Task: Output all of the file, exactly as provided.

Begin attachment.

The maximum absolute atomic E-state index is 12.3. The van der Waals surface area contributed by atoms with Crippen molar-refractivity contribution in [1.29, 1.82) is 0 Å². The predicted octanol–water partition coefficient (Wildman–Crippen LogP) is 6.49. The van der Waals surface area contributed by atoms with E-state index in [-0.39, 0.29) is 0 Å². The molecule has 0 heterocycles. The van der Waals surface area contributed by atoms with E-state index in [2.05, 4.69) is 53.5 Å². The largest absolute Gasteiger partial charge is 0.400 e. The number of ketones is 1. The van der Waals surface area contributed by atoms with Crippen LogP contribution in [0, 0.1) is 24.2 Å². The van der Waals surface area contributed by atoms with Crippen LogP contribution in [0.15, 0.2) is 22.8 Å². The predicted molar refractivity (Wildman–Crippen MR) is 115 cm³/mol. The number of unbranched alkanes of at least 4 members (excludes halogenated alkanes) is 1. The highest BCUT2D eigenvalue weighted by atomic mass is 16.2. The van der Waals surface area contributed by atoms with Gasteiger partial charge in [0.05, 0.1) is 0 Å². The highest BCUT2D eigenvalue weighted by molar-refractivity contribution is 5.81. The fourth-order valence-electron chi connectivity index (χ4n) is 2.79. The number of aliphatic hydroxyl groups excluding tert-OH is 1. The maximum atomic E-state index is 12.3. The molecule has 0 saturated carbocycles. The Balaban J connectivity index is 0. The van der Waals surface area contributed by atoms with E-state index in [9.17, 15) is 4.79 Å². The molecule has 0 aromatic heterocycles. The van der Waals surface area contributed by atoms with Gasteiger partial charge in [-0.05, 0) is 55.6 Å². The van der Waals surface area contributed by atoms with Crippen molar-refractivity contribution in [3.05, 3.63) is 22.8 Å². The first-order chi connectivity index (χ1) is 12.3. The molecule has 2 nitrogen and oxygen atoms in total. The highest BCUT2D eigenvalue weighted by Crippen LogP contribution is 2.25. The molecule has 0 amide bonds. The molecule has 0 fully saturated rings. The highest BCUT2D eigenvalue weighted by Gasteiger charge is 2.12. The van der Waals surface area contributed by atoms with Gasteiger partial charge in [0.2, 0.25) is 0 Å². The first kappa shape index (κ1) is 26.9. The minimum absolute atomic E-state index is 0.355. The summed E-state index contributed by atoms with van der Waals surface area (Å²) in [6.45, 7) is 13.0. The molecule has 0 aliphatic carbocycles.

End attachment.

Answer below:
The maximum absolute atomic E-state index is 12.3. The van der Waals surface area contributed by atoms with Crippen molar-refractivity contribution in [1.29, 1.82) is 0 Å². The predicted octanol–water partition coefficient (Wildman–Crippen LogP) is 6.49. The van der Waals surface area contributed by atoms with E-state index in [-0.39, 0.29) is 0 Å². The molecule has 0 heterocycles. The van der Waals surface area contributed by atoms with E-state index in [2.05, 4.69) is 53.5 Å². The largest absolute Gasteiger partial charge is 0.400 e. The number of ketones is 1. The van der Waals surface area contributed by atoms with Crippen LogP contribution in [0, 0.1) is 24.2 Å². The van der Waals surface area contributed by atoms with Crippen LogP contribution in [0.15, 0.2) is 22.8 Å². The predicted molar refractivity (Wildman–Crippen MR) is 115 cm³/mol. The number of unbranched alkanes of at least 4 members (excludes halogenated alkanes) is 1. The highest BCUT2D eigenvalue weighted by atomic mass is 16.2. The van der Waals surface area contributed by atoms with Gasteiger partial charge in [0.05, 0.1) is 0 Å². The highest BCUT2D eigenvalue weighted by molar-refractivity contribution is 5.81. The fourth-order valence-electron chi connectivity index (χ4n) is 2.79. The number of aliphatic hydroxyl groups excluding tert-OH is 1. The maximum atomic E-state index is 12.3. The molecule has 0 saturated carbocycles. The Balaban J connectivity index is 0. The van der Waals surface area contributed by atoms with E-state index in [9.17, 15) is 4.79 Å². The molecule has 0 aromatic heterocycles. The van der Waals surface area contributed by atoms with Gasteiger partial charge in [-0.05, 0) is 55.6 Å². The van der Waals surface area contributed by atoms with Crippen molar-refractivity contribution in [3.05, 3.63) is 22.8 Å². The first-order chi connectivity index (χ1) is 12.3. The molecule has 2 nitrogen and oxygen atoms in total. The highest BCUT2D eigenvalue weighted by Crippen LogP contribution is 2.25. The molecule has 0 amide bonds. The molecule has 0 fully saturated rings. The highest BCUT2D eigenvalue weighted by Gasteiger charge is 2.12. The van der Waals surface area contributed by atoms with Gasteiger partial charge in [0.2, 0.25) is 0 Å². The first kappa shape index (κ1) is 26.9. The minimum absolute atomic E-state index is 0.355. The summed E-state index contributed by atoms with van der Waals surface area (Å²) in [6.45, 7) is 13.0. The molecule has 0 aliphatic carbocycles.